I didn’t find your blog from a google alert. I’m a small beef producer here in South Dakota, and I’ve been following your bog for some time now as my family started following the paleo lifestyle about a year ago. We are a family-owned business, and my husband still has the traveling butcher shop, so we support small, locally grown beef.

I view your blog as a great resource for many in the paleosphere, so I wanted to share the facts about beef safety in teh comments section. I wasn’t trying to discredit your post, by any means, and totally agree with you on the poor quality feeds that are given to many farm animals. I definitely didn’t mean to be argumentative and my apologies if I came across that way.

I think the source I listed has a lot of great information for folks wanting to learn more about beef cattle production — whether it’s grass-fed, grain-fed, organic, natural, whatever. I just think it’s important to remind folks that here in thUe U.S. we are blessed with an abundance of choices in the meat case, but all of them, I believe are safe.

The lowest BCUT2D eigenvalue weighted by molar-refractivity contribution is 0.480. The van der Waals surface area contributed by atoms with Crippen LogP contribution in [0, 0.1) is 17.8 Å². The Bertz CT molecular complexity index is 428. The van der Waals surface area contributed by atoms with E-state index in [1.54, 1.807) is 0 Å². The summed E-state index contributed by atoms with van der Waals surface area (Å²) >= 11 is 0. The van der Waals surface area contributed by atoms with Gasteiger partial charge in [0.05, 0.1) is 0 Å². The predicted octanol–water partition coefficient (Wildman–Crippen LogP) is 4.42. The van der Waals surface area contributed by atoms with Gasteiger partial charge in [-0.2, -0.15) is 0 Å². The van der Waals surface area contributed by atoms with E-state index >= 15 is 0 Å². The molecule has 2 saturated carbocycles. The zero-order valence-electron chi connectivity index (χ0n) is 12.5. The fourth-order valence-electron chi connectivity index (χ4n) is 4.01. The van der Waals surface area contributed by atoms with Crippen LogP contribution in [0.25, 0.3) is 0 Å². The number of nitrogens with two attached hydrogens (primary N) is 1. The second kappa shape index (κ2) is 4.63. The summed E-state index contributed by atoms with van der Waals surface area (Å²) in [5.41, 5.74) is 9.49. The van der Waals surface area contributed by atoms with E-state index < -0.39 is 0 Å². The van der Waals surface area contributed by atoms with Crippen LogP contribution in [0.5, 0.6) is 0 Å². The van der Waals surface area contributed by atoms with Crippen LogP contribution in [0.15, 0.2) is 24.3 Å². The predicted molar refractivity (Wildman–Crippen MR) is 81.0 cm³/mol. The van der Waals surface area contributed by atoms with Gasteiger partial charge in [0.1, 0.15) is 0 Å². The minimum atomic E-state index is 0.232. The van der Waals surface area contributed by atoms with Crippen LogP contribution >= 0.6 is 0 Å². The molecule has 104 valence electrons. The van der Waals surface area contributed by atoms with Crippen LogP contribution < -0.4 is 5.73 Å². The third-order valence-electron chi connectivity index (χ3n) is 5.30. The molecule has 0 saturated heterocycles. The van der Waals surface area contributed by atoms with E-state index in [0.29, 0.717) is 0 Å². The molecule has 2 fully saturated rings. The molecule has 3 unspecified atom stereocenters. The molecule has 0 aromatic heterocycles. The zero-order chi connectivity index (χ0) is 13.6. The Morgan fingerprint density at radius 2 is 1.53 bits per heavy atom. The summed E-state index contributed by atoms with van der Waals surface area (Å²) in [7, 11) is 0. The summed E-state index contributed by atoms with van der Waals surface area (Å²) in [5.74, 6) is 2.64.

Best wishes to you. Love your recipes. Can’t wait to try the steak tartare.

Jan says:

Amanda, I apologize; I’ve had corporate representatives here before. But I’m a bit confused, too – if nothing else, I am an advocate for sustainable farms that raise beef on their natural foods: grass. I’m also a vocal advocate of small, local abattoirs; we love our butchers. Part of the point of this post is that if you raise, feed and slaughter cattle ethically, BSE is a non-existent threat – the media is telling us that this case “just happened” – it had nothing to do with the animal’s feed, which is how cattle contract BSE. If it can “just happen” to this cow, it could also happen to ANY cow or steer, which is simply untrue.